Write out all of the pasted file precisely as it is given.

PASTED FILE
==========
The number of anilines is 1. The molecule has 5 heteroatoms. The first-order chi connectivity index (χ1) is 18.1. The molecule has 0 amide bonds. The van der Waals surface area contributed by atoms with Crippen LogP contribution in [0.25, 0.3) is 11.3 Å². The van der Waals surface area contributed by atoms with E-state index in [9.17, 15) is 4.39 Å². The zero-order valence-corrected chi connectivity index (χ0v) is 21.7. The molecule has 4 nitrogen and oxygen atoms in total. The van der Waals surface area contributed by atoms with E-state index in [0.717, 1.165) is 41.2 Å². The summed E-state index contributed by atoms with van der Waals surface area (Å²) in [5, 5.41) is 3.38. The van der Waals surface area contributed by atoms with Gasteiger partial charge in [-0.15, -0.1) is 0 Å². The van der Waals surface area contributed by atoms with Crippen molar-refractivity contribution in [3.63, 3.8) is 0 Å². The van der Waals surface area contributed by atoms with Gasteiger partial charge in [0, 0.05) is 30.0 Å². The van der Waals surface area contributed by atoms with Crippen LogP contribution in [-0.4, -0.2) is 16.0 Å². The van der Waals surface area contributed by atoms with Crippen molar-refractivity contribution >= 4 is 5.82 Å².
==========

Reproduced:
The number of anilines is 1. The molecule has 5 heteroatoms. The first-order chi connectivity index (χ1) is 18.1. The molecule has 0 amide bonds. The van der Waals surface area contributed by atoms with Crippen LogP contribution in [0.25, 0.3) is 11.3 Å². The van der Waals surface area contributed by atoms with E-state index in [9.17, 15) is 4.39 Å². The zero-order valence-corrected chi connectivity index (χ0v) is 21.7. The molecule has 4 nitrogen and oxygen atoms in total. The van der Waals surface area contributed by atoms with E-state index in [0.717, 1.165) is 41.2 Å². The summed E-state index contributed by atoms with van der Waals surface area (Å²) in [5, 5.41) is 3.38. The van der Waals surface area contributed by atoms with Gasteiger partial charge in [-0.15, -0.1) is 0 Å². The van der Waals surface area contributed by atoms with Crippen molar-refractivity contribution in [3.63, 3.8) is 0 Å². The van der Waals surface area contributed by atoms with Gasteiger partial charge in [0, 0.05) is 30.0 Å². The van der Waals surface area contributed by atoms with Crippen LogP contribution in [-0.4, -0.2) is 16.0 Å². The van der Waals surface area contributed by atoms with Crippen molar-refractivity contribution >= 4 is 5.82 Å².